Every day is a 9/11 remembrance for survivor
By Tina Sfondeles Staff Reporter September 11, 2011 10:04PM
Heinz Paul was on the 99th floor of tower 2 of the World Trade Center and managed to survive. He has not talked to the media before. | Rich Hein~Sun-Times
Updated: November 9, 2011 3:36PM
After the commemorations are over, after the 10th anniversary is a memory for millions of Americans, 9/11 will be a daily remembrance for at least one who survived.
From the Aon office on the 99th floor of the World Trade Center’s south tower, Heinz Paul, 55, saw the first plane hit the twin tower. His first reaction, to get out, saved his life. The avid hiker took the stairs, the long way but the route that got him out safely. He was on the 48th floor stairwell when the second plane slammed into the 77th-85th floors or his building. Yet he made it out, and — covered in sediment and dust — to his in-laws’ home in Brooklyn.
Even 10 years later, small things trigger memories daily, like a billboard with the same last name of a co-worker who didn’t make it out, or the sounds of planes flying overhead.
“I don’t look for it. I don’t pay attention to these things, but it hits you and you step back and you say, ‘What the hell is that?’ There are no flashbacks but it makes you just stop,” he said. “My brain is trying to tell me there might be something going on, or I saw this before or heard it or smelled this before. That’s the thing that kills you and it doesn’t go away. Ten years later and it still hasn’t gone away.”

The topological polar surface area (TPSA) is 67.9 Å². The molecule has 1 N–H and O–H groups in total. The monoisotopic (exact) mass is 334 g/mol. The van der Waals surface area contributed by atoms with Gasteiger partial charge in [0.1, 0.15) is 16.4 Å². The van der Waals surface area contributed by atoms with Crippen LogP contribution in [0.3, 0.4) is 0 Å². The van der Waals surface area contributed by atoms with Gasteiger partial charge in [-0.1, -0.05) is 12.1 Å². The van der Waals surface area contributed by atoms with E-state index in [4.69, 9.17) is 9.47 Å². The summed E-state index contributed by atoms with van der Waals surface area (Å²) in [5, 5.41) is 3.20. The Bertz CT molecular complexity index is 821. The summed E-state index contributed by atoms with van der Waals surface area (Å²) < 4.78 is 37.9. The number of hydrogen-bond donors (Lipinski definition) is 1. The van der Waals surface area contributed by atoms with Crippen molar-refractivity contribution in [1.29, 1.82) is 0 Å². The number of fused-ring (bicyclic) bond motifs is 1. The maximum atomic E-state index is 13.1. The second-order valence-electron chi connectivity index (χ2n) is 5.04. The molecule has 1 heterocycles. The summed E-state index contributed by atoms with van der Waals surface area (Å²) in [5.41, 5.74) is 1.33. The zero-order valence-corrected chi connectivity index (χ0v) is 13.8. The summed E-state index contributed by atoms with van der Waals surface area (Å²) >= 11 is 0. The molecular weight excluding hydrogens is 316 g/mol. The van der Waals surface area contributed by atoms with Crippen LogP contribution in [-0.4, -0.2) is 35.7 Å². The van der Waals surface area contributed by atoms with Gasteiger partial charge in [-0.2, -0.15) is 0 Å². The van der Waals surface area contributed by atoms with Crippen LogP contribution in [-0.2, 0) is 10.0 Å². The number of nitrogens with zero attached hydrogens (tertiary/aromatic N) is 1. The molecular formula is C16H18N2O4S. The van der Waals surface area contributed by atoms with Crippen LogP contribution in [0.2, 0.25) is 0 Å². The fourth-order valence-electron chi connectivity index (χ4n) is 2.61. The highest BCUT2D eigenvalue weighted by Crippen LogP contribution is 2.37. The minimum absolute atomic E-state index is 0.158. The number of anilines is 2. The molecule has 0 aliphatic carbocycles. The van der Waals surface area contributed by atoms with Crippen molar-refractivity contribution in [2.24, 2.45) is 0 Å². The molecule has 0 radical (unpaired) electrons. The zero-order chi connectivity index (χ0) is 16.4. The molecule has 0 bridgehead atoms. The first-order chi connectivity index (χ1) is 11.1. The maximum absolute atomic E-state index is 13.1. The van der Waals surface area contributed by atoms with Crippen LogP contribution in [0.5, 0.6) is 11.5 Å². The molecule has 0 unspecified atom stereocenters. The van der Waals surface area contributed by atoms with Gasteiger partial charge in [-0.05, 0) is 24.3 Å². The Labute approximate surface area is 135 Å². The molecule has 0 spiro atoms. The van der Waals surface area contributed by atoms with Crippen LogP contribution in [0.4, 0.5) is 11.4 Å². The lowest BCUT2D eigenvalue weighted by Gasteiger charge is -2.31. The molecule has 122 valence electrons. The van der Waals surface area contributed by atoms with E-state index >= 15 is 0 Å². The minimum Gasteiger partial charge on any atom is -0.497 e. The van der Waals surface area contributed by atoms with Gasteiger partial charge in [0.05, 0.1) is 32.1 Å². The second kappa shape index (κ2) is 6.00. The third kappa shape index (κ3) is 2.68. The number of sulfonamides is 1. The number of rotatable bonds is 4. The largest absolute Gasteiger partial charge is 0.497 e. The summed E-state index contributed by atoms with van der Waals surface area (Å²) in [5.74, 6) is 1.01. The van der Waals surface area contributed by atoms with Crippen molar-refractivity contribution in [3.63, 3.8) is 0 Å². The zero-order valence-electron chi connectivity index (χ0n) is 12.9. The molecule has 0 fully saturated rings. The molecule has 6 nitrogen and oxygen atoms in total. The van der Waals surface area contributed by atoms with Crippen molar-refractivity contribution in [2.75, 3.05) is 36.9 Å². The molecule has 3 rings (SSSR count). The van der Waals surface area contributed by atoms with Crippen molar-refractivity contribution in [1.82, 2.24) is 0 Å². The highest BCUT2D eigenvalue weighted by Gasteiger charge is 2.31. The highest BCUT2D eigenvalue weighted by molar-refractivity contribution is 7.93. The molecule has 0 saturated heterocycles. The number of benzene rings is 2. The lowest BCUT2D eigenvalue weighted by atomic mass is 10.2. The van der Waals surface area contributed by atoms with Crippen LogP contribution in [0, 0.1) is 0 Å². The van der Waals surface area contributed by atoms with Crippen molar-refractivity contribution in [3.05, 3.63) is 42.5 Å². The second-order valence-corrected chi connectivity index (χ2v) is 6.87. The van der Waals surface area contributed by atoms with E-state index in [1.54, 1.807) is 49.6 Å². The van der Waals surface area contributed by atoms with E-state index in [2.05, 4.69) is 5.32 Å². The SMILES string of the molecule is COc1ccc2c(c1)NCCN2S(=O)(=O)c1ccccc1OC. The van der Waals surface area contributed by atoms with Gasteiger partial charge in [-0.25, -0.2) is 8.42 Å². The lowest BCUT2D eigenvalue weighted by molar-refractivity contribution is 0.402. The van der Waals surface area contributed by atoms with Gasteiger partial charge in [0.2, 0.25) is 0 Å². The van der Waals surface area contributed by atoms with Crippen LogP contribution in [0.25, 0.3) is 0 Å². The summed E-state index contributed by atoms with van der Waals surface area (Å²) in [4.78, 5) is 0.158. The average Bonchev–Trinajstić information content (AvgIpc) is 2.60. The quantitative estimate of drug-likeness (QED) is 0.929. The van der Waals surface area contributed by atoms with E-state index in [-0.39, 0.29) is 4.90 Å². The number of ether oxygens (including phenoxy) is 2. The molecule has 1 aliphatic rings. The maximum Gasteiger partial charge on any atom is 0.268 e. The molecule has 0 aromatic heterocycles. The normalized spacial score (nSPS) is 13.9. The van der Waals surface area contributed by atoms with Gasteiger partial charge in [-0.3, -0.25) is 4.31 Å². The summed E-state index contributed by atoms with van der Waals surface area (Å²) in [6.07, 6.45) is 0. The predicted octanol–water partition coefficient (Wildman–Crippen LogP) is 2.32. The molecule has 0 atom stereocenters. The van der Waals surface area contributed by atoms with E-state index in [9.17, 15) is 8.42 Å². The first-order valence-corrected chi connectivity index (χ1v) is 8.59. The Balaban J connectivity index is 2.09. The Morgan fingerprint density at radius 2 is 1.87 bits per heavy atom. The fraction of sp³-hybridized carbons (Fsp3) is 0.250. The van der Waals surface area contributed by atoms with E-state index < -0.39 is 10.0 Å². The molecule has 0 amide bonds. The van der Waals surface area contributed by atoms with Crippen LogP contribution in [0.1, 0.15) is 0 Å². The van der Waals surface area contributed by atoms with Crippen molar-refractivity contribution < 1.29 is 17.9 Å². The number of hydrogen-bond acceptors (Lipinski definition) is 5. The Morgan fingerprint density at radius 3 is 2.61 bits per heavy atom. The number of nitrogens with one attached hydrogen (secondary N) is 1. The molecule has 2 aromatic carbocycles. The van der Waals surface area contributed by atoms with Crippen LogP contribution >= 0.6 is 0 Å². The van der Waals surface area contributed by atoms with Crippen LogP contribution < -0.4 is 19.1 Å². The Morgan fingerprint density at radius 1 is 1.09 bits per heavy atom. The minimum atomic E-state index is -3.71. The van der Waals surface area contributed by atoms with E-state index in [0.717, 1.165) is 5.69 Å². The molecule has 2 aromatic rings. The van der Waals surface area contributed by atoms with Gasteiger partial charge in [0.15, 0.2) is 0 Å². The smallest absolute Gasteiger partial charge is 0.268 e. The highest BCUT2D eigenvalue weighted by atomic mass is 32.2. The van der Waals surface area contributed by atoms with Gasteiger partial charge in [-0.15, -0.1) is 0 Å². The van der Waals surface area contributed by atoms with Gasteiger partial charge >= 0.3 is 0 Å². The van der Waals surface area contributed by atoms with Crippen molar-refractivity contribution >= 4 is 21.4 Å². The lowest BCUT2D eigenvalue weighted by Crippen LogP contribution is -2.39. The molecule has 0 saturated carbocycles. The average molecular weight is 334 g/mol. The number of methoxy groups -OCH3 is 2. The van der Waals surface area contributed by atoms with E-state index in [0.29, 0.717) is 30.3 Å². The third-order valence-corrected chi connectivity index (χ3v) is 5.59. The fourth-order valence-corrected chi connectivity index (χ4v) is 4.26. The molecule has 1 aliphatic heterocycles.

Paul, a New Jersey native who moved to Chicago in 2003 and now lives in Oswego, has kept his tale of 9/11 survival to friends and family for 10 years.
“The building started shaking when it was hit by the second plane,” though he didn’t know that’s what had happened, he said. “People were falling down the stairs. We all stopped and listened and waited —maybe 10 seconds. We started to feel the heat rising from the stairs and I thought this is not good, and then we started moving, fast.”
He didn’t realize the second plane hit until he got out and saw the destruction all around him. “That’s when the hairs on my neck stood up and I said we have to get the hell out of here,” Paul said.
He made his way to Lower Manhattan only to learn all buildings had been evacuated. “That’s when the second building teetered. All of a sudden, I’m looking up and you can see tower two. Clear as day. You hear this rumbling and I’m thinking, it’s coming down…All I heard was metal and glass breaking right toward our building.”